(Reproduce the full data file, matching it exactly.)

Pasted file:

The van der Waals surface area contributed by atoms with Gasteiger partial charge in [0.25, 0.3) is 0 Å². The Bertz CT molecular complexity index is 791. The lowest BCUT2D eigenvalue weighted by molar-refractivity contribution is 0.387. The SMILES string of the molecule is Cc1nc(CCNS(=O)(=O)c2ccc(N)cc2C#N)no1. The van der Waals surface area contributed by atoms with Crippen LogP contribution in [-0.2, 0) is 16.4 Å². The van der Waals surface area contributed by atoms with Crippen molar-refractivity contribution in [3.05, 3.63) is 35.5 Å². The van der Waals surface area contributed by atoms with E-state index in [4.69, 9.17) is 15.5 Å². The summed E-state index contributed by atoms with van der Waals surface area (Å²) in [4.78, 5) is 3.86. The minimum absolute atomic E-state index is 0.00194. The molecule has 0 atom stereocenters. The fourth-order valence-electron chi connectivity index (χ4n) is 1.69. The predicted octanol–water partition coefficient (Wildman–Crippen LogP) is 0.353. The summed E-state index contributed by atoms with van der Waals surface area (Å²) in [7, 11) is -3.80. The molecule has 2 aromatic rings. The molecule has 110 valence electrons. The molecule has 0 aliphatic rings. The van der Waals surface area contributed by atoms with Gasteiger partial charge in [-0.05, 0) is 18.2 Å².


The van der Waals surface area contributed by atoms with Gasteiger partial charge in [0.25, 0.3) is 0 Å². The Bertz CT molecular complexity index is 791. The lowest BCUT2D eigenvalue weighted by molar-refractivity contribution is 0.387. The SMILES string of the molecule is Cc1nc(CCNS(=O)(=O)c2ccc(N)cc2C#N)no1. The van der Waals surface area contributed by atoms with Crippen LogP contribution in [-0.2, 0) is 16.4 Å². The van der Waals surface area contributed by atoms with Crippen molar-refractivity contribution in [3.05, 3.63) is 35.5 Å². The van der Waals surface area contributed by atoms with E-state index in [4.69, 9.17) is 15.5 Å². The summed E-state index contributed by atoms with van der Waals surface area (Å²) in [4.78, 5) is 3.86. The minimum absolute atomic E-state index is 0.00194. The molecule has 0 atom stereocenters. The fourth-order valence-electron chi connectivity index (χ4n) is 1.69. The predicted octanol–water partition coefficient (Wildman–Crippen LogP) is 0.353. The summed E-state index contributed by atoms with van der Waals surface area (Å²) in [7, 11) is -3.80. The molecule has 2 aromatic rings. The molecule has 110 valence electrons. The molecule has 0 aliphatic rings. The van der Waals surface area contributed by atoms with Gasteiger partial charge in [-0.05, 0) is 18.2 Å².